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Surfeit   Listen
verb
Surfeit  v. i.  
1.
To load the stomach with food, so that sickness or uneasiness ensues; to eat to excess. "They are as sick that surfeit with too much as they that starve with nothing."
2.
To indulge to satiety in any gratification.






Collaborative International Dictionary of English 0.48








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"Surfeit" Quotes from Famous Books



... more happenings! I beg your pardon, Belle, but we have had such a surfeit of this happening business that we intend, in the language of the ...
— The Motor Girls on a Tour • Margaret Penrose

... craving for glowing hues, and may find Velazquez dull if they come to the Prado from the Academy of Venice; but unless their tastes have become wholly vitiated, unless their eyes are suffering from a surfeit of light, they will soon learn to find that their best beloved masters would not bear transplanting. They belong to the soil of the country they worked in, while Velazquez, like Rembrandt, can travel to any climate, and shine with unclouded glory in any atmosphere. ...
— Velazquez • S. L. Bensusan

... supper-rooms, of which there were two, luxuriously arranged with numerous round tables in the way that was still a novelty when "Lothair" was written. This gave more room for the dancers. The people for whom a ball meant a surfeit of perigord pie, truffled turkey, salmon mayonnaise, and early strawberries, went for their first innings, meaning to return to that happy hunting-ground as often as proved practicable. Violet ...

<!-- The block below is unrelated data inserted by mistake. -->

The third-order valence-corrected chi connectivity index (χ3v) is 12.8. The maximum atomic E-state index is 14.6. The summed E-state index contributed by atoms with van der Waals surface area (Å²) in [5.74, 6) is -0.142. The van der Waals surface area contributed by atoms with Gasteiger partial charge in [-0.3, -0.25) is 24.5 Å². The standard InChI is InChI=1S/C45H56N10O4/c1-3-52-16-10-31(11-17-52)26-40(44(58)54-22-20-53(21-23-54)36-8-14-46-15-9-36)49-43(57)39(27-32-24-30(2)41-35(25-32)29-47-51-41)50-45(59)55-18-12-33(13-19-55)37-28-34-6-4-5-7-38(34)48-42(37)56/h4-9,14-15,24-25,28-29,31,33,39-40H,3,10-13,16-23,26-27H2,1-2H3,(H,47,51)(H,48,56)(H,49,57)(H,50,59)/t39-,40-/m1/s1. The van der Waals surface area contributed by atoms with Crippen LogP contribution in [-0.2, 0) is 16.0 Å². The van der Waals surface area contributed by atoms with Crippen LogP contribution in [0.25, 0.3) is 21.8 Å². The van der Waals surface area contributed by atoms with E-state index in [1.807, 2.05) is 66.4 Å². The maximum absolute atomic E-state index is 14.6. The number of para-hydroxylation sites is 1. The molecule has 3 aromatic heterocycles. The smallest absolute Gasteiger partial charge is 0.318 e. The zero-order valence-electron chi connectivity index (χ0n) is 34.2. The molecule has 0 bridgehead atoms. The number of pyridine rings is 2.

— Vixen, Volume I. • M. E. Braddon

... old landlord's hospitable door? Well, I could wish, that still in lordly domes Some beasts were killed, though not whole hecatombs; That both extremes were banished from their walls, Carthusian fasts, and fulsome bacchanals; And all mankind might that just mean observe, In which none e'er could surfeit, none could starve. These as good works, 'tis true, we all allow; But oh! these works are not in fashion now: Like rich old wardrobes, things extremely rare, Extremely fine, but what no man will wear. Thus much I've said, I trust, without ...
— Essay on Man - Moral Essays and Satires • Alexander Pope

... and the old man, lifting his face, gazed vaguely from one to the other. Their intense but controlled excitement seemed subtly imparted to his nerves. The details of the tragedy had become hackneyed in his own consciousness, but their significance, their surfeit of horror, revived on witnessing their ...